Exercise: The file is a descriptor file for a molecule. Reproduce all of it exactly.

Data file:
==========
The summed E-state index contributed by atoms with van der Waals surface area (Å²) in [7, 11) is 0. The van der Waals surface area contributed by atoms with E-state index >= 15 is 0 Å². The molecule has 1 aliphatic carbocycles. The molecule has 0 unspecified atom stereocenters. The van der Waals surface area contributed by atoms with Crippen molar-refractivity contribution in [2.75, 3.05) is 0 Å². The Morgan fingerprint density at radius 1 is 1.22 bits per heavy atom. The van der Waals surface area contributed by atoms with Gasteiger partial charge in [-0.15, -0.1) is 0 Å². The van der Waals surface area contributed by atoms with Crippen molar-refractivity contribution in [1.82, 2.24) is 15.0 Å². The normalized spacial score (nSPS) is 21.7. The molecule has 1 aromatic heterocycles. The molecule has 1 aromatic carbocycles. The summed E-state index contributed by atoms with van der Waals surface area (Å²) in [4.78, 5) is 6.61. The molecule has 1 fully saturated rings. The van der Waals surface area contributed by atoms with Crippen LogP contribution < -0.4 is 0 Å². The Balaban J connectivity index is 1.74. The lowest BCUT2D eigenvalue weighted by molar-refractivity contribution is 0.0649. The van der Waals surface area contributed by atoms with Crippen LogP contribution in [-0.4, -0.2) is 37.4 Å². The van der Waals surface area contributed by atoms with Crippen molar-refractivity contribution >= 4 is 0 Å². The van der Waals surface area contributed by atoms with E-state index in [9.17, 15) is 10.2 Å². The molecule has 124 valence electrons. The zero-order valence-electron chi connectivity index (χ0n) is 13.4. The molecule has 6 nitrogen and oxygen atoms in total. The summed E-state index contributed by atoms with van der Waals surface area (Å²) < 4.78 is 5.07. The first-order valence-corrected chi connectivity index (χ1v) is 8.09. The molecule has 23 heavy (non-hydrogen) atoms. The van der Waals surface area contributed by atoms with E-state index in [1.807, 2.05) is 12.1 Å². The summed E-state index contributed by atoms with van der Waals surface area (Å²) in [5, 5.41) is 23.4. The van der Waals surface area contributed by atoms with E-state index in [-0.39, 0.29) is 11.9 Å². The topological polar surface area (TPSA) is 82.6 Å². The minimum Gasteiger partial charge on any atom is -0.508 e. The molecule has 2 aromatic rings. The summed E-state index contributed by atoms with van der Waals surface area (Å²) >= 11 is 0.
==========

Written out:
The summed E-state index contributed by atoms with van der Waals surface area (Å²) in [7, 11) is 0. The van der Waals surface area contributed by atoms with E-state index >= 15 is 0 Å². The molecule has 1 aliphatic carbocycles. The molecule has 0 unspecified atom stereocenters. The van der Waals surface area contributed by atoms with Crippen molar-refractivity contribution in [2.75, 3.05) is 0 Å². The Morgan fingerprint density at radius 1 is 1.22 bits per heavy atom. The van der Waals surface area contributed by atoms with Gasteiger partial charge in [-0.15, -0.1) is 0 Å². The van der Waals surface area contributed by atoms with Crippen molar-refractivity contribution in [1.82, 2.24) is 15.0 Å². The normalized spacial score (nSPS) is 21.7. The molecule has 1 aromatic heterocycles. The molecule has 1 aromatic carbocycles. The summed E-state index contributed by atoms with van der Waals surface area (Å²) in [4.78, 5) is 6.61. The molecule has 1 fully saturated rings. The van der Waals surface area contributed by atoms with Crippen LogP contribution < -0.4 is 0 Å². The Balaban J connectivity index is 1.74. The lowest BCUT2D eigenvalue weighted by molar-refractivity contribution is 0.0649. The van der Waals surface area contributed by atoms with Crippen LogP contribution in [-0.4, -0.2) is 37.4 Å². The van der Waals surface area contributed by atoms with Crippen molar-refractivity contribution >= 4 is 0 Å². The van der Waals surface area contributed by atoms with E-state index in [9.17, 15) is 10.2 Å². The molecule has 124 valence electrons. The zero-order valence-electron chi connectivity index (χ0n) is 13.4. The molecule has 6 nitrogen and oxygen atoms in total. The summed E-state index contributed by atoms with van der Waals surface area (Å²) < 4.78 is 5.07. The first-order valence-corrected chi connectivity index (χ1v) is 8.09. The molecule has 23 heavy (non-hydrogen) atoms. The van der Waals surface area contributed by atoms with E-state index in [1.807, 2.05) is 12.1 Å². The summed E-state index contributed by atoms with van der Waals surface area (Å²) in [5, 5.41) is 23.4. The van der Waals surface area contributed by atoms with E-state index in [-0.39, 0.29) is 11.9 Å². The topological polar surface area (TPSA) is 82.6 Å². The minimum Gasteiger partial charge on any atom is -0.508 e. The molecule has 2 aromatic rings. The summed E-state index contributed by atoms with van der Waals surface area (Å²) >= 11 is 0.